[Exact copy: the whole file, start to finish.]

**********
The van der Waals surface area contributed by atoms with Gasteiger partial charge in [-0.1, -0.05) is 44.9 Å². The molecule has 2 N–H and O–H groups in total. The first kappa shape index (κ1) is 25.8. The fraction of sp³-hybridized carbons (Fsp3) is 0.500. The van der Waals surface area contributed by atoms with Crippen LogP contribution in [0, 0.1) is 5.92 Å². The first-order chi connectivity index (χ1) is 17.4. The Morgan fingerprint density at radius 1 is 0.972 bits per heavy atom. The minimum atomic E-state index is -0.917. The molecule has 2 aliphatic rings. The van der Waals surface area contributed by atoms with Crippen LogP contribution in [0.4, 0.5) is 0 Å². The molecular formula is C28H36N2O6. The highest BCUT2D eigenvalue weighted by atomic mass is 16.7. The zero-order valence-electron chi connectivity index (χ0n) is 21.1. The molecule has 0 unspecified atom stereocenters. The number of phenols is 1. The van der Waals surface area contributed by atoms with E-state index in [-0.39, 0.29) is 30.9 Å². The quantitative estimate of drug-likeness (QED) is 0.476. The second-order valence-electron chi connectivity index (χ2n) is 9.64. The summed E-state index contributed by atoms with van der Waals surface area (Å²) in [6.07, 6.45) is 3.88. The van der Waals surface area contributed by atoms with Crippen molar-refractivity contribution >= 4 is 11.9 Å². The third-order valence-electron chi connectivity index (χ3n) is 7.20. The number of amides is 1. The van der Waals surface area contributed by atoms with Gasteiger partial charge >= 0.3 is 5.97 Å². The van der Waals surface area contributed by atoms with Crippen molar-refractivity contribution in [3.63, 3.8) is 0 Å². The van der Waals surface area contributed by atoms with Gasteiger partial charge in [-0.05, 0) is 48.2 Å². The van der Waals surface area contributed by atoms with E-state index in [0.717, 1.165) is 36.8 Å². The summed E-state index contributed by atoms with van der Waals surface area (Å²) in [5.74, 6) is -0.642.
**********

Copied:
The van der Waals surface area contributed by atoms with Gasteiger partial charge in [-0.1, -0.05) is 44.9 Å². The molecule has 2 N–H and O–H groups in total. The first kappa shape index (κ1) is 25.8. The fraction of sp³-hybridized carbons (Fsp3) is 0.500. The van der Waals surface area contributed by atoms with Crippen LogP contribution in [0, 0.1) is 5.92 Å². The first-order chi connectivity index (χ1) is 17.4. The Morgan fingerprint density at radius 1 is 0.972 bits per heavy atom. The minimum atomic E-state index is -0.917. The molecule has 2 aliphatic rings. The van der Waals surface area contributed by atoms with Crippen LogP contribution in [0.4, 0.5) is 0 Å². The molecular formula is C28H36N2O6. The highest BCUT2D eigenvalue weighted by atomic mass is 16.7. The zero-order valence-electron chi connectivity index (χ0n) is 21.1. The molecule has 0 unspecified atom stereocenters. The number of phenols is 1. The van der Waals surface area contributed by atoms with E-state index in [-0.39, 0.29) is 30.9 Å². The quantitative estimate of drug-likeness (QED) is 0.476. The second-order valence-electron chi connectivity index (χ2n) is 9.64. The summed E-state index contributed by atoms with van der Waals surface area (Å²) in [6.07, 6.45) is 3.88. The van der Waals surface area contributed by atoms with Crippen molar-refractivity contribution >= 4 is 11.9 Å². The third-order valence-electron chi connectivity index (χ3n) is 7.20. The number of amides is 1. The van der Waals surface area contributed by atoms with Gasteiger partial charge >= 0.3 is 5.97 Å². The van der Waals surface area contributed by atoms with Crippen molar-refractivity contribution in [3.63, 3.8) is 0 Å². The van der Waals surface area contributed by atoms with Gasteiger partial charge in [-0.05, 0) is 48.2 Å². The van der Waals surface area contributed by atoms with E-state index in [0.717, 1.165) is 36.8 Å². The summed E-state index contributed by atoms with van der Waals surface area (Å²) in [5.74, 6) is -0.642.